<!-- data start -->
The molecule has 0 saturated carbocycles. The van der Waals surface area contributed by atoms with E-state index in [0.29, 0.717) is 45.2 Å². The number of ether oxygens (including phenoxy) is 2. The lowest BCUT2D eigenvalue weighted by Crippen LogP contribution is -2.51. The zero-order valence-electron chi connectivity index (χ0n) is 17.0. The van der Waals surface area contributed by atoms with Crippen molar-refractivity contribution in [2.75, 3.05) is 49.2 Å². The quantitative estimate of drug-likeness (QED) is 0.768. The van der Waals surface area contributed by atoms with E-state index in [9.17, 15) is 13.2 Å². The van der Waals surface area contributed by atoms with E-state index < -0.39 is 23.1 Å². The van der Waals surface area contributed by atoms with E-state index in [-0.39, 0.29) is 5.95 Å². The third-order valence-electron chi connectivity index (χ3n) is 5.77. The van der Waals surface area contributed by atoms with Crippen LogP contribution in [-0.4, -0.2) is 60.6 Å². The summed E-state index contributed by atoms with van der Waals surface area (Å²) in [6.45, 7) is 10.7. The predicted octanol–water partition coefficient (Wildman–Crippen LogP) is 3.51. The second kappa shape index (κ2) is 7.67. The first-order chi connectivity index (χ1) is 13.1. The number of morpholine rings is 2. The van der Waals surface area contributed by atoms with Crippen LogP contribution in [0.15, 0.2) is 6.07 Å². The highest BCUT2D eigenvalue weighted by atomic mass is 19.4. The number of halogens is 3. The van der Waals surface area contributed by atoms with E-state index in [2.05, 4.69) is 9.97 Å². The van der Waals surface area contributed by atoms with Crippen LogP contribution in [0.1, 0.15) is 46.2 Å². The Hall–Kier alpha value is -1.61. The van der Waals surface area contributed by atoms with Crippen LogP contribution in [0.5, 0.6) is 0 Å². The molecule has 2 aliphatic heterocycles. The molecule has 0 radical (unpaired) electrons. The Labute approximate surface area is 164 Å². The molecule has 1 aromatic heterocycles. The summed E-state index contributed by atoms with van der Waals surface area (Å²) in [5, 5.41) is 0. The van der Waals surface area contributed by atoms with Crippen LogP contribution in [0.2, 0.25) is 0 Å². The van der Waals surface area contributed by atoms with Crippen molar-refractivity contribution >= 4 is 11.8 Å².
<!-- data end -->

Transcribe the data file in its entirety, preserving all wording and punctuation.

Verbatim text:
The molecule has 0 saturated carbocycles. The van der Waals surface area contributed by atoms with E-state index in [0.29, 0.717) is 45.2 Å². The number of ether oxygens (including phenoxy) is 2. The lowest BCUT2D eigenvalue weighted by Crippen LogP contribution is -2.51. The zero-order valence-electron chi connectivity index (χ0n) is 17.0. The van der Waals surface area contributed by atoms with Crippen molar-refractivity contribution in [2.75, 3.05) is 49.2 Å². The quantitative estimate of drug-likeness (QED) is 0.768. The van der Waals surface area contributed by atoms with E-state index in [9.17, 15) is 13.2 Å². The van der Waals surface area contributed by atoms with E-state index < -0.39 is 23.1 Å². The van der Waals surface area contributed by atoms with E-state index in [-0.39, 0.29) is 5.95 Å². The third-order valence-electron chi connectivity index (χ3n) is 5.77. The van der Waals surface area contributed by atoms with Crippen LogP contribution in [-0.4, -0.2) is 60.6 Å². The summed E-state index contributed by atoms with van der Waals surface area (Å²) in [6.45, 7) is 10.7. The predicted octanol–water partition coefficient (Wildman–Crippen LogP) is 3.51. The second kappa shape index (κ2) is 7.67. The first-order chi connectivity index (χ1) is 13.1. The number of morpholine rings is 2. The van der Waals surface area contributed by atoms with Crippen LogP contribution in [0.15, 0.2) is 6.07 Å². The highest BCUT2D eigenvalue weighted by atomic mass is 19.4. The number of halogens is 3. The van der Waals surface area contributed by atoms with E-state index in [2.05, 4.69) is 9.97 Å². The van der Waals surface area contributed by atoms with Crippen LogP contribution in [0.1, 0.15) is 46.2 Å². The Hall–Kier alpha value is -1.61. The van der Waals surface area contributed by atoms with Crippen LogP contribution in [0.5, 0.6) is 0 Å². The molecule has 2 aliphatic heterocycles. The molecule has 0 radical (unpaired) electrons. The Labute approximate surface area is 164 Å². The molecule has 1 aromatic heterocycles. The summed E-state index contributed by atoms with van der Waals surface area (Å²) in [5, 5.41) is 0. The van der Waals surface area contributed by atoms with Crippen LogP contribution in [0.2, 0.25) is 0 Å². The van der Waals surface area contributed by atoms with Crippen molar-refractivity contribution >= 4 is 11.8 Å².